On a chilly spring morning, the Bishop of Nantes, his chaplain and two priests stood in the tiny churchyard of the village of Vincienne in western France and solemnly called upon an evil spirit to leave the soul of Charles Fennec.
"You have done enough evil in this place," the Bishop said. "Now go — and let us have done with you..."
They stood in silence on that April morning in 1925 by a freshly-dug grave, the funeral flowers still on the mound of dark soil, the silence punctuated only by a weeping woman in deep black, supported in the arms of her husband.
Slowly the couple walked away. The grief and shame of Rene and Marie-Louise Fennec was complete. Their nine-year-old son Charles, dead for less than two weeks, had been denounced ... as a vampire.
The story of the child vampire of Vincienne has become a chilling classic of the supernatural still discussed by psychical researchers... a story centred around the simple grave in which Charles Fennec lies... and from where he was claimed to have emerged when dusk fell, to bring fear to the people of the village and tragedy to two families.
It is an astonishing story and one which has been passed down by villagers of this small rural community and even today there are many people who believe that the story is true.
It was in the summer of 1924 that Charles Fennec first became ill. He was the eldest of the family's three children, a dark and usually silent boy and not popular with the other village youngsters.
He preferred to spend his time walking alone in the fields or climbing trees in the woods searching for birds' eggs and even his mother sometimes felt a little scared of him.
"He looks at me with those dark eyes," she would tell relatives, "and I never know what he's thinking. He doesn't seem like an ordinary boy."
At first Charles' illness took the form of extreme lethargy. He lost interest in food and began to lose weight. By the winter of 1925 he was little more than three stones in weight and his parents and doctor were shocked by his decline.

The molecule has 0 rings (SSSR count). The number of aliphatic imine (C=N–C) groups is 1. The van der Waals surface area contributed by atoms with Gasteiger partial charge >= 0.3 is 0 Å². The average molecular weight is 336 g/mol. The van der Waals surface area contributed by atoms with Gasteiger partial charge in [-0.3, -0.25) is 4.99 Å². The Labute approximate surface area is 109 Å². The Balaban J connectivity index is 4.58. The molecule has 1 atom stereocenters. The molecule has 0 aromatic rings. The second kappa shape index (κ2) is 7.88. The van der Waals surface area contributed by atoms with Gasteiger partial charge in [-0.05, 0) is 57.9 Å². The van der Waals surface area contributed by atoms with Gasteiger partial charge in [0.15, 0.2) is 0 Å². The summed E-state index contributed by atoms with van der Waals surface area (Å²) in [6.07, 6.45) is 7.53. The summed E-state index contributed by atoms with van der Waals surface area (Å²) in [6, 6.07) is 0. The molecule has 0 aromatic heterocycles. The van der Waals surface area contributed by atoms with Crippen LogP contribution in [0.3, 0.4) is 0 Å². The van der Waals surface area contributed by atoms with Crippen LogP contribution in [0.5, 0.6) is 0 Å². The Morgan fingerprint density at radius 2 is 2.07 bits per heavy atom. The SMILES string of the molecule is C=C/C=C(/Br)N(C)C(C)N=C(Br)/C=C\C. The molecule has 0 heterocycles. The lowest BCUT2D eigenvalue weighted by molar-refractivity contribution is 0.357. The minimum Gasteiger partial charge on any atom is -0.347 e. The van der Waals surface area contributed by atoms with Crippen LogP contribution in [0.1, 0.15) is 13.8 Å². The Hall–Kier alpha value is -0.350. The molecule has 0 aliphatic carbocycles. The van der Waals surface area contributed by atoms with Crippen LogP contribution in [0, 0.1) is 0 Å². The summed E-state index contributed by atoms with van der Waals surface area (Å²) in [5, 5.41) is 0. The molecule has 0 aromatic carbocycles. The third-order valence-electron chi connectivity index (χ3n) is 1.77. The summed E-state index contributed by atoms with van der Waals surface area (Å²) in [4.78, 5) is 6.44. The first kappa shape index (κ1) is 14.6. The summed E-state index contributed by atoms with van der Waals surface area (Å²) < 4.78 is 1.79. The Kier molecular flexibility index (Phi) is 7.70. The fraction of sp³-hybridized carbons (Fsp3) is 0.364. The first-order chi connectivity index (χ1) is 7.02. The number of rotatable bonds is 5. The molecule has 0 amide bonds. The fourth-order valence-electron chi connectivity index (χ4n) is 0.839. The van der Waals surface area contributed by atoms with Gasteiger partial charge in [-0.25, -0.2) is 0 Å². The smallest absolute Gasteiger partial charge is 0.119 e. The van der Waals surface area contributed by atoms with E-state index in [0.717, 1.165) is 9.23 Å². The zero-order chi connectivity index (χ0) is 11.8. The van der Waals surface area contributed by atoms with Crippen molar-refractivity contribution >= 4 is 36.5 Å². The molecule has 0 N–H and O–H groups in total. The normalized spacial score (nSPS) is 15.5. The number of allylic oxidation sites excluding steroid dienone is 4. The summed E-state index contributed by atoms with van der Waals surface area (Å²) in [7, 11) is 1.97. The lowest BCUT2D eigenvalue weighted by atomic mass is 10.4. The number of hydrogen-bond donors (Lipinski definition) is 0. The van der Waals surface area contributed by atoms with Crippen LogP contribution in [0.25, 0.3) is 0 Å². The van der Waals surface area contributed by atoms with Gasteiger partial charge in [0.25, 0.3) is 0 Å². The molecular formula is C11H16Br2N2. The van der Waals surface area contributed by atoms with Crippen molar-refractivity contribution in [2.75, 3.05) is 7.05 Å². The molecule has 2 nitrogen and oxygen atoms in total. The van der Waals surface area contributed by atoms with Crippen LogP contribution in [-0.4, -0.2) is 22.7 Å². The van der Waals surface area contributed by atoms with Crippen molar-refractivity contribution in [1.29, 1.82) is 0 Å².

In March 1925, he lay, hardly breathing, in the main bedroom of the tiny cottage and his parents felt it was time to call for the village priest.
It was later revealed that halfway through the ritual of Absolution the boy summoned up enough strength to turn away from the priest and face the wall. "No," he apparently whispered. "I don't want your..."
They were the last words Charles Fennec spoke. Three days later he was buried in the churchyard of Vincienne and that, one would assume, was the end of the story. In fact it seemed to be only the beginning.
Two days later, a child of seven, the son of the local baker, ran into his mother's kitchen screaming "The boy who died is chasing me..." The mother ran outside but saw nothing. Her son later gave a description of the boy he claimed to have seen which tallied exactly with that of Charles Fennec.
The following day a three-year-old girl was found dead by the side of a pond on the outskirts of the village. The local doctor declared she had died from a massive loss of blood.
He tried to keep the information quiet but already stories of a vampire boy were spreading like wildfire through the district.
A group of men went out that night and kept watch on the graveyard but saw nothing. Then the next evening seven-year-old Marie Leclere, daughter of the village postman, failed to return from school.
The search for the child went on all night and by dawn the searchers were back carrying a tiny body. Once again death was certified as loss of blood.
The feelings of the Fennec family can hardly be imagined. Marie-Louise, distraught and horrified, hysterically denied that her son had become a vampire.
Then something happened that forced her to think again. Just over a week after Charles's death, Marie-Louise was walking with her youngest daughter, three-year-old Therese, past the churchyards on their way home.